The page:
<font color='#000080'>The winner is a nice picture, but is rather less impressive when you know about the manner in which it was taken. It's hardly the same when you realise that the photographer has had all the time in the wolrd to set himself up, ready for someone to obligingly drop the turtle into the water from a boat just out of shot.
For that reason, the crown jellyfish would get my vote.
The winner IS a wonderful picture, though. My own favourites among the others are Linda Dunk's Sleeping hawksbill and Thomas Haider's Sperm whale calf. I can't see anything special about Darryl Torckler's Coral trout and anthias shot, though.
Mark, I see your point, but consider the overall winner (mindblowingly good to me). The main points are that the photographers are honest about the details and that the picture convey something. In a way, the winning picture benefits from knowing that this could have been a rotting carapace unless the turtle had been saved. Given that, and the pure beauty of the picture,one can really see why these creatures are worth saving, n'est pas!?
John, I concur that the coral trout is a little "bleak", and to me the sperm whale is the winner, simply because of what it tells us about their behaviour. However I guess that does not count enough given "These photographs can show marine or freshwater animals or plants. The most important criteria are aesthetic ones, but interest value is also taken into account."
Of the two turtle shots, only the winner does anything to me even though the other is techniqually perfect.
My two favourites are the sperm whale and the jellyfish. The sperm whale i like because of its natural appearance. I find some of the other shots to look very "over-processed", even if they aren't necessarily.
The jellyfish still has that same kind of natural quality but appears mesmerising. They photograph somehow conveys the whole experience.
Lou, rest assured these are genuine pictures. A bit of flash light and the right choice of film (in conjunction with solid craftmanship) does the rest.
Steve, I have a sneaking suspicion that it does not have to be that bad. In fact there are plenty of cheap charters from Sweden. The main problem may be how to approach the whales (permissions and the fact that they probably do not come up and play with you without caution, but what do I know. Need to do my homework on this).
It's not all that expensive and easy to get to. I went there in May 2000 for my honeymoon and paid aprox £200 for Lisbon -Faial-Terceira-São Miguel-Lisbon visiting 3 islands in all. Ok you may have to go to Lisbon first. There are two airlines that fly there that I know of -TAP and SATA. Once there it is not that expensive, cheap by UK standards.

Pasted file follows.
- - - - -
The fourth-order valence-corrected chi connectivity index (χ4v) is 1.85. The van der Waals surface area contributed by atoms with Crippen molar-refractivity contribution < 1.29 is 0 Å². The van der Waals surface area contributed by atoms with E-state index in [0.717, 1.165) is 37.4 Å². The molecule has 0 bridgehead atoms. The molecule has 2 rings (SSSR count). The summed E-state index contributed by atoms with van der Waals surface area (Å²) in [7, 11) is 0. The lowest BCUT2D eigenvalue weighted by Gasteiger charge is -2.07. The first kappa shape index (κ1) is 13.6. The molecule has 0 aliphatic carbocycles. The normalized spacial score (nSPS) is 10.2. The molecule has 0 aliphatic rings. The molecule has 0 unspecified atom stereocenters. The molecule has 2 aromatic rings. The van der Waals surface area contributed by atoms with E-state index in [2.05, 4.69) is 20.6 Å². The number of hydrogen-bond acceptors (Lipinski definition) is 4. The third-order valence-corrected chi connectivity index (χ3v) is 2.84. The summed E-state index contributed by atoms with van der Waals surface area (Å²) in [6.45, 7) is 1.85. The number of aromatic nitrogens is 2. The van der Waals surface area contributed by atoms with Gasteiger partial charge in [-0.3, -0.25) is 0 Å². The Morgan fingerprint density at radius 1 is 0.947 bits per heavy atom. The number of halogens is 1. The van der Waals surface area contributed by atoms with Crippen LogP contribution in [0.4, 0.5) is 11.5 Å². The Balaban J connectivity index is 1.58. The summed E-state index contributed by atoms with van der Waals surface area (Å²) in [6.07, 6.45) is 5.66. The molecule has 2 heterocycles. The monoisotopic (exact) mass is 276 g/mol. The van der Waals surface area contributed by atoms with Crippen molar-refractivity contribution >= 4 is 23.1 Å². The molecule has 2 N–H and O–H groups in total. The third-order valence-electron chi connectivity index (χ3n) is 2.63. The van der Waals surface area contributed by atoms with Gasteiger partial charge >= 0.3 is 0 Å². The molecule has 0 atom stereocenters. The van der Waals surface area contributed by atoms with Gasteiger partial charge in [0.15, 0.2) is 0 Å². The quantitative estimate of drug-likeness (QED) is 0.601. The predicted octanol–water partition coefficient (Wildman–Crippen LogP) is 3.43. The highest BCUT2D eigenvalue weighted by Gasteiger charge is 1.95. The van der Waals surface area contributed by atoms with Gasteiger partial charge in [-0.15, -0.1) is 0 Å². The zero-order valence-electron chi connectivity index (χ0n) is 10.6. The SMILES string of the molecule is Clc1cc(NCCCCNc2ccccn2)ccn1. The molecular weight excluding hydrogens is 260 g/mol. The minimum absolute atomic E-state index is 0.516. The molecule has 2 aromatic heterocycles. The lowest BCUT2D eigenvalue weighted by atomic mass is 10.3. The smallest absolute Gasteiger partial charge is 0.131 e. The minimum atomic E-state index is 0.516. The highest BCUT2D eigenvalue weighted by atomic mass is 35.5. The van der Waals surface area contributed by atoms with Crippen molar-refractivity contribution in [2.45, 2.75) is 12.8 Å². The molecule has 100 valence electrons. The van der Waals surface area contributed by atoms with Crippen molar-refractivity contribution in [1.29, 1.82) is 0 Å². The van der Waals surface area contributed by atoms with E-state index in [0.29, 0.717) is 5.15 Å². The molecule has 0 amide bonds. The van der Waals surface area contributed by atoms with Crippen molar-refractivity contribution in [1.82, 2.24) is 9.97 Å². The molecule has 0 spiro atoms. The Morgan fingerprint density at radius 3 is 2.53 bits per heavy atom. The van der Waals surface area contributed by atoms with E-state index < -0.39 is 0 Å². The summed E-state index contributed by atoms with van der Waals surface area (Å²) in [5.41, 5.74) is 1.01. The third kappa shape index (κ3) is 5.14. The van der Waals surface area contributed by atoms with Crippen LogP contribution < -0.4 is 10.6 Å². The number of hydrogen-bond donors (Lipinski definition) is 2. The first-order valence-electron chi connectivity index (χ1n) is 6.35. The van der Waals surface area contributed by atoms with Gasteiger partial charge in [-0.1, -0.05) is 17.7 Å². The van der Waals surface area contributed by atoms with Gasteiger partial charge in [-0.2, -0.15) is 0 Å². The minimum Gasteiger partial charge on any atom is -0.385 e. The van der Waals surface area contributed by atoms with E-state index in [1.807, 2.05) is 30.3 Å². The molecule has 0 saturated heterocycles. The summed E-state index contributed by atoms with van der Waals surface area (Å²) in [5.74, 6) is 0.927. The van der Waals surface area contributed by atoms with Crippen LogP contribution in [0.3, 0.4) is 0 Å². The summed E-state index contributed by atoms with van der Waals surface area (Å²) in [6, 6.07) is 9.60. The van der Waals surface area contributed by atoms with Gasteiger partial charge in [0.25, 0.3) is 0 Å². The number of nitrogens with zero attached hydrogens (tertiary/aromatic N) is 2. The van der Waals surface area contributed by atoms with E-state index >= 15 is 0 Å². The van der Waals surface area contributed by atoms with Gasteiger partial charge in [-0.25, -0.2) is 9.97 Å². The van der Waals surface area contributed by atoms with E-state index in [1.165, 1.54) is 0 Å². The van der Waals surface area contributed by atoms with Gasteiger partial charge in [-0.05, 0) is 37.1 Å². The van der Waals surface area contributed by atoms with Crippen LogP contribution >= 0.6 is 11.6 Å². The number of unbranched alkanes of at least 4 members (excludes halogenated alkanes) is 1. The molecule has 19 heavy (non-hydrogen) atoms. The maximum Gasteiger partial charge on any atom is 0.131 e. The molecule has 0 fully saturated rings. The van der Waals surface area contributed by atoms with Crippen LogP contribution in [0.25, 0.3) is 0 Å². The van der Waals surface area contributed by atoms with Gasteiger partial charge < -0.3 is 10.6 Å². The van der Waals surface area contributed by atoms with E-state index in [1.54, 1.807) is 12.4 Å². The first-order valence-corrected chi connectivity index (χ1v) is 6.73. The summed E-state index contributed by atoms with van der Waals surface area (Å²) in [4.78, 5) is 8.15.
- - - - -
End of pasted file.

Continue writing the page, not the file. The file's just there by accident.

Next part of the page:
The islands are beautifull, expecially Faial and the diving is supposed to be fantastic but being open ocean it is weather dependent. There is a ridge called Saint Alices bank that is supposed to be one of the best dive spots in the Atlantic. The infrastructure for diving is not as that well set up so you need some organising and enquiring before going. Now why more people don't go there I don't know buyt I'm not complaining!
A friend of mine and his then girlfriend (now wife)* went there by a package tour from Sweden in November a couple of years ago. It was the wrong season for whales – they only saw dolphins – and the divecentres had closed because it was out of season. They managed to find someone who rented them cylinders and weights and pumped air but there were no diveboats operating, so they had to do all their dives from shore. The diving was pretty mediocre. I've seen their pics and was not attracted to go there. It may be a lot different if you go at the right time, though.
* Anders, it was Jonas and Carola.
I think whilst all good (and some very good) piccies (except the trout and anthias), they really aren't mindblowing are they? The jelly fish pic I've seen before - look in underwater photography magazine issue 14 (or is it 11?) - there's one just like it.
If somebody had told me these were all amateur shots from people on a U/W photography course I would not have been surprised - but they aren't, they are supposedly top notch piccies from an elite bunch.
Having said that, they are still way better that what I could produce.
I assumed that they could be post-processed, but they just "look" it. That's what turns me off. It seems more a technical exercise than a really emotional experience and with photos, much more than painting, I need to feel some emotion off them when they are an artistic exercise and not an illiustration.
I think I know what you mean and I agree with you to a large extent, a picture has to convey a feeling or message (preferrably both). Unfortunately quite uncommon...
That's right, they were there, but I have not seen their pics. Another friend of mine were there too and seemed fairly happy. One would go for the whales though as the rest probably is like the Canaries.